Stunned by their husbands’ sudden deaths, widows of Covid-19 forge ties.
By Julie Bosman
More than 340,000 people have died of the coronavirus in the United States. Men have died of the disease in larger numbers than women, which has left untold thousands of spouses suddenly widowed by the virus.
They have been left behind with family responsibilities, financial burdens, worries about their children’s trauma and their own crushing loss and guilt.
In more than a dozen interviews, women told of feeling stunned by the swiftness of the experience.
“It’s very traumatic because of the unexpectedness of it,” said Jennifer Law, whose husband, Matthew, died of the coronavirus in Texas in November, years after serving in the Army in Iraq. “He made it back from two deployments, two separate, dangerous deployments. He came home and this is what killed him.”
Many of the women have sought out other Covid-19 widows to talk to, and others have joined Facebook bereavement groups, which are also open to men. They have forged ties similar to those found among other clusters of women whose husbands died unexpectedly and prematurely, including military spouses or widows of the Sept. 11 terrorist attacks.
Widows of the coronavirus recounted a painful set of commonalities: the experience of frantically taking care of their husbands when they fell ill, worrying about when to take them to a hospital and feeling haunted by the images of their partners dying without loved ones beside them.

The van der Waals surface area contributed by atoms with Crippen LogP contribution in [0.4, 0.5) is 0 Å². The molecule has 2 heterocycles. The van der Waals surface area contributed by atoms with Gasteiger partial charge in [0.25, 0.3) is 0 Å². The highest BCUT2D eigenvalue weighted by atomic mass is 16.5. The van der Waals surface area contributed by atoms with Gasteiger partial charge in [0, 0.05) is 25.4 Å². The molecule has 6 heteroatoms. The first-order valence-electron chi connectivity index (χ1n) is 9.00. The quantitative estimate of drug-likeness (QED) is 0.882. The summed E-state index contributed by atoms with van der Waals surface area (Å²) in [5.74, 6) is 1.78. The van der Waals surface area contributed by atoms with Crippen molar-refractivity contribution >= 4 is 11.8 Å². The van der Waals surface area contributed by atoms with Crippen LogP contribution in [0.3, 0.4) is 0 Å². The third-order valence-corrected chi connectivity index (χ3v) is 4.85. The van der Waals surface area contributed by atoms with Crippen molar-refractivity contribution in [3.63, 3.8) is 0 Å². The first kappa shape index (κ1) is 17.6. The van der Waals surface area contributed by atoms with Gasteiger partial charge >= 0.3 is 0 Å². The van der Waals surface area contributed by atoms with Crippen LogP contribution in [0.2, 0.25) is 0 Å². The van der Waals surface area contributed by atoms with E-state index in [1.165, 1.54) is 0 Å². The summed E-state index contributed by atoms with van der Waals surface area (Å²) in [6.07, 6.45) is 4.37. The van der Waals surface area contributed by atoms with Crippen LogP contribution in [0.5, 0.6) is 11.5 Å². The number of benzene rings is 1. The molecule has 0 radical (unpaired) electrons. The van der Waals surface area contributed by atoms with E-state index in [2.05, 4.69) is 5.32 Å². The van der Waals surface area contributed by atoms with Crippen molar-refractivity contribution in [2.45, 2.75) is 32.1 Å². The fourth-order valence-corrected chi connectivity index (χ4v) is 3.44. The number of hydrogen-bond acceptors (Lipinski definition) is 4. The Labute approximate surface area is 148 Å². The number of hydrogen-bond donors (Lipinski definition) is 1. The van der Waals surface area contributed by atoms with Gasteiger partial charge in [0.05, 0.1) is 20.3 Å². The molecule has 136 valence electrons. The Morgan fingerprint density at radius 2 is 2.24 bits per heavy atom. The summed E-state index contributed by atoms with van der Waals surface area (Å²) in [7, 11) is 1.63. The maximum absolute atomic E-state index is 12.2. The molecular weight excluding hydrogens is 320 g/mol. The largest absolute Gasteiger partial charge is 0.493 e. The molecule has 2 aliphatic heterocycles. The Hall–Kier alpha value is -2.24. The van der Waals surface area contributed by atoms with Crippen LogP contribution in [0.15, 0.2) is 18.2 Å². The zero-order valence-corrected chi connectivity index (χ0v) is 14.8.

Some women’s grief has been laced with anger.
Mara Vaughan, of Prosper, Texas, lost her husband, Bryan, to the coronavirus in April, after he quite likely contracted it on a business trip. Ms. Vaughan, who has three children, has connected with other widows online and read about their struggles, financial and emotional.
She pointed to President Trump and his downplaying of the coronavirus crisis, especially early on, when her husband became sick. It is difficult to see people in her community still shunning masks and ignoring advice on safety and social distancing.
“Imagine the pandemic and losing someone to it and then doing it alone,” Ms. Vaughan said. “I will never have peace and closure on the death of my husband. It should never have happened.”
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